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Phal leave color/deficiency/light and forest of air roots/basal keikis need advice :)

This is a discussion on Phal leave color/deficiency/light and forest of air roots/basal keikis need advice :) within the New Growers: Ask the Senior Members forums, part of the New Growers category; ...

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  1. #1
    Moonshine is offline Junior Member
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    Default Phal leave color/deficiency/light and forest of air roots/basal keikis need advice :)

    Hi! i‘m new to this site, looking for some advice on a few plants of mine that have been troubling me.

    I got this phal from a flower shop, it was very cheap because it was out of bloom (or so i thought). when i potted it up, i realized what i thought was one plant with a basal keiki covered by bark were in fact two seperate plants, pottet together in one pot. the roots looked fine, i put it in some orchid mix and both parts seem to be doing fine, growing healthy roots (even if not really airy in that glas vase).

    what bothers me is the colorof the leaves. the bigger plant has pale, almost yellow-greenish leaves, also a little patchy, and the leave edges are white. i fertilized it, put it into a more shaded area, bit all that happened is the leaves turning a little more plump, they were more leathery when i bought it. picures below, any idea if this is just the healthy color of this plant (it really is very pale, way paler than on the pics), or does it lack nutrients? shoud i give it even less light (shaded west facing window)?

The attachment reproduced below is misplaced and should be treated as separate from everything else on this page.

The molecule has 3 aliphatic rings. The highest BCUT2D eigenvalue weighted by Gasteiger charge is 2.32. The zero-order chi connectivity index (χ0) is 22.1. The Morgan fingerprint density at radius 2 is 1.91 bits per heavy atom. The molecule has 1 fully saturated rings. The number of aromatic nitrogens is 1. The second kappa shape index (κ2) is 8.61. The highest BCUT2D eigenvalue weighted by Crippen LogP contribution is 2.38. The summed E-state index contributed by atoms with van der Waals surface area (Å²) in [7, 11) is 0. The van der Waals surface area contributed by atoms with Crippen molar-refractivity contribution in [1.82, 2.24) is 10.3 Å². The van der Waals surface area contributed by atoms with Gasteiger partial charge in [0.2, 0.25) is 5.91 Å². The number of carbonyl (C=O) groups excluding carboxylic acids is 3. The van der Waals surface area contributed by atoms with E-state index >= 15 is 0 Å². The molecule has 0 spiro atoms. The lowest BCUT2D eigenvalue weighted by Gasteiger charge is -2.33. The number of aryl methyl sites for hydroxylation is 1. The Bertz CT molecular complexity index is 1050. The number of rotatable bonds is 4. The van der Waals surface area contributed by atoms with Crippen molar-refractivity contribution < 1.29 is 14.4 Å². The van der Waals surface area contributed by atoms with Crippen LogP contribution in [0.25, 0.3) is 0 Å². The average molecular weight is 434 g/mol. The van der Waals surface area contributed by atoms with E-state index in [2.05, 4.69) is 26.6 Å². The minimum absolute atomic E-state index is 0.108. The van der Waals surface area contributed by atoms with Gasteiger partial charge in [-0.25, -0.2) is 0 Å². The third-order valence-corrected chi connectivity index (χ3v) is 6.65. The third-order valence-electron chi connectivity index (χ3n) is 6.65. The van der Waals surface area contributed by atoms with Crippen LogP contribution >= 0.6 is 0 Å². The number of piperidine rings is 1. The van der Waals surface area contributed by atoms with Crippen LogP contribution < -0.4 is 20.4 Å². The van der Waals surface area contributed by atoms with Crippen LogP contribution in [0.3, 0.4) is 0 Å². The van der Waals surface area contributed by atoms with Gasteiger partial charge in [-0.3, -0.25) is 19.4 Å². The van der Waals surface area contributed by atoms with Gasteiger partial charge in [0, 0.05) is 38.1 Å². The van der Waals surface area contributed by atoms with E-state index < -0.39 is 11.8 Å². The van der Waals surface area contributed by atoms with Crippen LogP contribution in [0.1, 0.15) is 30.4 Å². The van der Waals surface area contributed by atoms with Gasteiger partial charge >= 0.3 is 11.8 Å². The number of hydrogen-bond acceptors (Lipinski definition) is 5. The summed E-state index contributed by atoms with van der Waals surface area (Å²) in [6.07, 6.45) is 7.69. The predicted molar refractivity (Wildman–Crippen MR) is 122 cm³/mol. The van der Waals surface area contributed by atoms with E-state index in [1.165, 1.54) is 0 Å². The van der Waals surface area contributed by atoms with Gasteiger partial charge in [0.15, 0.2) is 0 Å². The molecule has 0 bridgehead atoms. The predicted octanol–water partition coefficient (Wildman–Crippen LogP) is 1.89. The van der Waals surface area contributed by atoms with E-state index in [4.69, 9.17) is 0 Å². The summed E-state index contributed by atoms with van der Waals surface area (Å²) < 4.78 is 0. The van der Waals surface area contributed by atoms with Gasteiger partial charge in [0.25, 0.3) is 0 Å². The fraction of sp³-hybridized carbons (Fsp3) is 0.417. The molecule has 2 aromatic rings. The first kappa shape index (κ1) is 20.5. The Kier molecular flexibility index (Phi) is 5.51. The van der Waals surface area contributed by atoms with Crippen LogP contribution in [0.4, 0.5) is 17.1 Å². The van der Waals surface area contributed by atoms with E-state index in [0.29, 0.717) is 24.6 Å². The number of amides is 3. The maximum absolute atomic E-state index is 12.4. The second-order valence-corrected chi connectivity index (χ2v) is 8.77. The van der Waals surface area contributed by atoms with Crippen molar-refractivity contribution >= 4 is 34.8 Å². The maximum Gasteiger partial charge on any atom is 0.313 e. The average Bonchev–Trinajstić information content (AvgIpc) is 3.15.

The plant i first thought was a keiki has also grown roots and the leaves are a little darker in color, but also have white lines on the very edge. maybe it is some kind og genetic variation? the white edges are more pronounced, probably in contrast with the darker leave color.

    also, one leave is cutting through the other one. when i bought it, it had still another leave that hat been split the same way, on the same side. is there anything i can do to stop this from happening with every leave on that side or will i just have to accept that it is a one sided orchid?



    And the last one, i was given this beauty because the owner couldnt care for it anymore. despite being a bit dehydrated it seems to be doing great. but. i have no idea how to care for such a large plant. it has 3 basal keikis, the oldest of which is just beginning to grow roots of its own.

    the lower roots had been cramped in a small pot, i cut it away to take a look at the roots inside but i‘m at a loss. they are very tightly curled around each other, and i guess the inner roots are dead because of water logging. i have no idea how to pot this plant. i put it in some kind of open vase for now, burried the tips of a few of the air roots into the medium and spraying the medium and the other air roots once in a while.

    I thought about cutting and disinfecting the stem an inch or so below the lowest basal keiki, to „rejuvenate“ the orchid and to be able to pot it better, but i‘m not sure if the plant can support itself and the 3 babys if i take away part of its root system. also, how do i fertilize it? spray the roots with dilutet fertilizer? spray the leaves? any advice is very welcome! thank you all!